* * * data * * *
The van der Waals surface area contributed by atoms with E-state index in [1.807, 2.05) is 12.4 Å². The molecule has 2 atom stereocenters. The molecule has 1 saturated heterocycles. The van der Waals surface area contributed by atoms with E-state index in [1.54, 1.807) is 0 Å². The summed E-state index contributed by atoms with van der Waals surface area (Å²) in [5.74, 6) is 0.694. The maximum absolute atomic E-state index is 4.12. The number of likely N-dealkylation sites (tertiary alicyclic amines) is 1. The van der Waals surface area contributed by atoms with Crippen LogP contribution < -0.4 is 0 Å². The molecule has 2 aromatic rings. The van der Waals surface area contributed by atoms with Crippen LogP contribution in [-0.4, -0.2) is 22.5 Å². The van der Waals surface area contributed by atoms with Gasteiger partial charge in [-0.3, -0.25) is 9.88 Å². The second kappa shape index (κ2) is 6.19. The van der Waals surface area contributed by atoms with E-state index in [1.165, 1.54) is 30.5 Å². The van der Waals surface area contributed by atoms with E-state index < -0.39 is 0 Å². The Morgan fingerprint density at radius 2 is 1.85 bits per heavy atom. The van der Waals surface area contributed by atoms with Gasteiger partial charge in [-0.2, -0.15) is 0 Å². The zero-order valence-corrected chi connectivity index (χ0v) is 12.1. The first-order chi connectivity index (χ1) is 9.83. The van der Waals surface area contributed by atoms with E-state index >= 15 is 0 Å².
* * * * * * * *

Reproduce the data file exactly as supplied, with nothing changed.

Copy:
The van der Waals surface area contributed by atoms with E-state index in [1.807, 2.05) is 12.4 Å². The molecule has 2 atom stereocenters. The molecule has 1 saturated heterocycles. The van der Waals surface area contributed by atoms with E-state index in [1.54, 1.807) is 0 Å². The summed E-state index contributed by atoms with van der Waals surface area (Å²) in [5.74, 6) is 0.694. The maximum absolute atomic E-state index is 4.12. The number of likely N-dealkylation sites (tertiary alicyclic amines) is 1. The van der Waals surface area contributed by atoms with Crippen LogP contribution < -0.4 is 0 Å². The molecule has 2 aromatic rings. The van der Waals surface area contributed by atoms with Crippen LogP contribution in [-0.4, -0.2) is 22.5 Å². The van der Waals surface area contributed by atoms with Gasteiger partial charge in [-0.3, -0.25) is 9.88 Å². The second kappa shape index (κ2) is 6.19. The van der Waals surface area contributed by atoms with E-state index in [1.165, 1.54) is 30.5 Å². The van der Waals surface area contributed by atoms with E-state index < -0.39 is 0 Å². The Morgan fingerprint density at radius 2 is 1.85 bits per heavy atom. The van der Waals surface area contributed by atoms with Gasteiger partial charge in [-0.2, -0.15) is 0 Å². The zero-order valence-corrected chi connectivity index (χ0v) is 12.1. The first-order chi connectivity index (χ1) is 9.83. The van der Waals surface area contributed by atoms with E-state index >= 15 is 0 Å².